The American economy incentivizes risk, ingenuity, and innovation. The rules of capitalism under which the American entrepreneur operates have allowed those entrepreneurs to develop outstanding and utile new technologies and innovations from which we have all benefited. Those entrepreneurs were justly rewarded as they should have been. The sense of competition and risk-taking that has been created in America has been a benefit to us all. I am happy to live in a country in which those who create value are rewarded for their efforts to improve my life and the lives of others through their hard work. When the system works, it is for the most part a virtuous cycle from which most people benefit.
But lately this system has become perverted. Perhaps the inherent flaw of capitalism is that value has been defined quantitatively, whereas the value that matters, a product or service that improves life is largely immeasurable. To the producer or provider of that good or service, value is the money I spend purchasing it. Too often it seems, we have focused more and more on the monetary value created by entrepreneurs at the expense of the value provided to the consumer.
As an example, we need look no further than the subprime mortgage crisis brought on by the horribly unethical practices of banks and other financial institutions whose lending practices created - ephemerally - financial value for those institutions and the individuals working for them at the expense of homeowners and the American public. Now, nearly five years removed from that crisis, we have found that those banks and bankers have recovered nicely, funded by the very tax payers they defrauded, while those taxpayers who were duped and then subjected to watching their tax money spent on saving those who duped them, are still not much better off than they were in 2008. So the bankers have gotten financial value both in the form of profits, and then in the form of bailouts, but what value did they provide? Do we really consider it value to make home loans to individuals who cannot pay them back, bundle those loans together, cut them into tranches, and selling these horrible investments to unsuspecting investors? Is this what value has come to mean? Some of those banks deluded themselves into destruction believing there was financial value in these practices, but others were saved from their own shortsightedness by the taxpayers. In a real capitalist system, a company that provides a service with a short lifespan and without future plans would fail. Furthermore, there were banks which knowingly defrauded investors, by short-selling their own financial instruments. Is there some value to creating a flawed product, defrauding consumers about its utility, and then betting on that product to fail?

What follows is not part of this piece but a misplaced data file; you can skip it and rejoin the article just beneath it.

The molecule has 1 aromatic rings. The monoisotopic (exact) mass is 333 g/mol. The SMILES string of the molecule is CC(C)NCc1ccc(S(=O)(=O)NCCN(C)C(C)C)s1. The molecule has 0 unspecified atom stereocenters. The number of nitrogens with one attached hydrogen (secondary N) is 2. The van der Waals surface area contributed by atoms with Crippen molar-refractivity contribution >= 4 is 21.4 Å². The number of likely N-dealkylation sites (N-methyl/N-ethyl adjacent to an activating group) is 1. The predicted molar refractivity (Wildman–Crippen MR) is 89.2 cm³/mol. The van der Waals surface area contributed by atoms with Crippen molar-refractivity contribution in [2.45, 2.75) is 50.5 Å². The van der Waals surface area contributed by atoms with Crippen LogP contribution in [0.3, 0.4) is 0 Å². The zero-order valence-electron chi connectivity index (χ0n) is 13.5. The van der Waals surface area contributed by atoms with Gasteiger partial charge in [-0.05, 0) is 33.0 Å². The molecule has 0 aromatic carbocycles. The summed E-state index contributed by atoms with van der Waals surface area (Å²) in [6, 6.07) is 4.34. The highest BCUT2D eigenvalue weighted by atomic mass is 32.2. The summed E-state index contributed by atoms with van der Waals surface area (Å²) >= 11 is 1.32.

All of this has contributed to the myth that the American system rewards those who create value, when in fact many of the Americans in the best financial shape are those whose endeavors are aimed solely at making money for themselves and their superrich clients, those who least need more. It is not obvious that banks create value for Americans and the American economy. What they should be doing is providing a smooth network for the exchange of financial assets in order to facilitate the working of market capitalism.
The problem then, is twofold. One, our economy is driven by financial instruments rather than consumer goods, and two, because of this emphasis, we continue to reward the manipulators of paper value with an ever-growing slice of the economic pie. This leaves less for the creators of real value, from the factory workers and teachers to the inventors and software engineers. For a twofold problem, the solution should be twofold. We must, as a society, reevaluate the meaning of value - what is more valuable to most Americans, a bundle of home mortgage tranches or more efficient home appliances whose use would save money by virtue of a lower electric bill? - AND we must take steps to rectify the growing income disparity so that those who do provide real value will find consumers for their products.
Income disparity is a byproduct of the American system, and while we should not ignore those who have less, neither should we strive to be a country in which everyone’s economic outcomes are the same. We should, however, strive to be a country of equal opportunity, and while some income disparity may be acceptable and even fuel the American dream, the gulf between the rich and the poor has now become so large that it is detrimental to our future economic prospects. It is past time that we acknowledge that our system can incent and reward ingenuity and risk without abandoning the majority of Americans, and that most of those being left behind play important roles in the creation of wealth for those looking back at them, roles without which the whole system will collapse. No society will endure unless the overwhelming majority of citizens feel they have a stake in its economic life. If we are to prove Karl Marx wrong, we must begin by acknowledging that Elizabeth Warren is right: “There is nobody in the country who got rich on their own. Let us all be in this together.